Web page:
Halfway house hopes to help families of offenders
KANGIRSUK — Nunavik’s first halfway house will soon start treating not only ex-offenders, but also their families.
George Haukai, director of the halfway house, says the Quebec government has provided money to pay for the counselling of family members and partners of ex-offenders.
“Right now we don’t do any counselling, for example, with the girlfriend. If one of our clients goes back home and starts arguing again with the girlfriend, the client finds himself in the same situation as before. But if we had counselling with his girlfriend at the same time, that would make a big difference,” he says.
The halfway house is called Makitautik, meaning “a means of support.” Perched on a hill overlooking the ocean, it has housed about 35 ex-offenders since it opened in February of last year.
Seven ex-offenders are there now. Convicts who’ve been jailed for sexual assaults aren’t welcome.
“We take a short interview over the phone and then if we feel we should accept them, we accept the client,” Haukai says.
Sandy Suppa Jr., 30, says he has two days left at the house.
He came from Kuujjuaq on May 14 because of a problem he’d been having with his girlfriend. Money to bring spouses and girlfriends to Kangirsuk for counselling won’t be in place until September.
Suppa had six charges against him and was bouncing in and out of jail, he says. Then he heard there was a halfway house in this community.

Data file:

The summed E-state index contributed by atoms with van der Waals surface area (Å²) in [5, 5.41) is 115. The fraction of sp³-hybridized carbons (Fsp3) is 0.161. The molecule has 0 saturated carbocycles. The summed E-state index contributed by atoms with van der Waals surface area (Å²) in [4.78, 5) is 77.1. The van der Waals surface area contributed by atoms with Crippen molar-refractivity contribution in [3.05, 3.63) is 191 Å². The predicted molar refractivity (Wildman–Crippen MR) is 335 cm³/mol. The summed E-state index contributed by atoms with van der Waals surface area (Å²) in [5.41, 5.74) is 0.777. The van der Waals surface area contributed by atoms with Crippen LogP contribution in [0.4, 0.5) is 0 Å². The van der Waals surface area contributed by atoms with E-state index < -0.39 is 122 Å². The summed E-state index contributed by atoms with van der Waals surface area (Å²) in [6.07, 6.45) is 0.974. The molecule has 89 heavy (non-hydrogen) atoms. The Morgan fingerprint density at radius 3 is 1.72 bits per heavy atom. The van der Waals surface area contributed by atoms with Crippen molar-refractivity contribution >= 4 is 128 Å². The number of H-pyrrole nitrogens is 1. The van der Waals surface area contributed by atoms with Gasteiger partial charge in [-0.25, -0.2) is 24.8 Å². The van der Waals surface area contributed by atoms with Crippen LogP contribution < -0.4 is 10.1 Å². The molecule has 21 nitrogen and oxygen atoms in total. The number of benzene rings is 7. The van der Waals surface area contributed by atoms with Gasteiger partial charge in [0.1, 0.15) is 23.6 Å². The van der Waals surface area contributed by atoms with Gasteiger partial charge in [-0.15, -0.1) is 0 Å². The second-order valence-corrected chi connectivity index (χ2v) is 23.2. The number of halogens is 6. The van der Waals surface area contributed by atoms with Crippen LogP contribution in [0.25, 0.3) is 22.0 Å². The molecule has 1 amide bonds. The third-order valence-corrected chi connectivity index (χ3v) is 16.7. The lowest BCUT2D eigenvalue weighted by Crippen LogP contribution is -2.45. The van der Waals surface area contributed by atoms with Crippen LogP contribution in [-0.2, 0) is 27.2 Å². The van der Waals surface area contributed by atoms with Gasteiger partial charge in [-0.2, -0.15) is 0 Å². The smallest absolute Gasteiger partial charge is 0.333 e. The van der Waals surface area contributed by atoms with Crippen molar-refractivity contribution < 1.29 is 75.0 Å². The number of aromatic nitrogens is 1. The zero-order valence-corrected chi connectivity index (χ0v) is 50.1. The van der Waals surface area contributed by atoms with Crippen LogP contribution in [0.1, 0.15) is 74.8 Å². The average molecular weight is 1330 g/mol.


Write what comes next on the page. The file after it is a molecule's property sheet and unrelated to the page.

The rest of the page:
“I feel better if there’s no bar in the community,” he says, sitting in the TV room of the residence.
He asked to be moved away from his home community so he could make a fresh start.
“I’ve learned a lot about hunting, and words I never said before from the elders, who’ve been here a long time. Words about hunting seals, whales, fishes, they tell me where they are, where they go,” Suppa says.
The most important thing Suppa says he’s learned is how to cope with people and how to support them when they need it. Now, he says, he’ll try to start a new life.
After he leaves the halfway house he plans to go back to work, but he worries about what will happen when he sees his girlfriend again.
The length of a client’s stay varies. Some stay only three weeks, while others remain up to six months. A few times, the house has reached its maximum capacity of 10.
“We have an out-on-the-land program where they go fishing, hunting or just camping,” Haukai says. There’s also a local elder who joins them and helps teach Inuit traditions.
“Most (clients) haven’t done very much out on the land on their own. They either don’t have a parent or father to go with, or friends to go with, so we teach them a bit of hunting or fishing techniques.”
Haukai says this makes a difference when clients return home. “Some of them try to carry on what they have learned here. Otherwise, if they had stayed in a halfway house down south, it would be different. It would be like white man’s culture.”
Residents can attend Alcoholics Anonymous meetings once a week, Bible study once a week, and they can visit with two Inuit counselors who offer both one-on-one and group sessions.
Haukai says he thinks of the residents as his sons.
“This place is like a family group, we try to have it like a family,” he says, as the grandchild of the cook plays in the background.
So far this is the only halfway house in Nunavik, accepting clients from all communities in the region. Haukai says another may open on the Hudson Bay coast.
Makitautik received $325,000 from the Quebec government for this year and while there’s been talk of expansion, Haukai says there’s no firm agreement in place.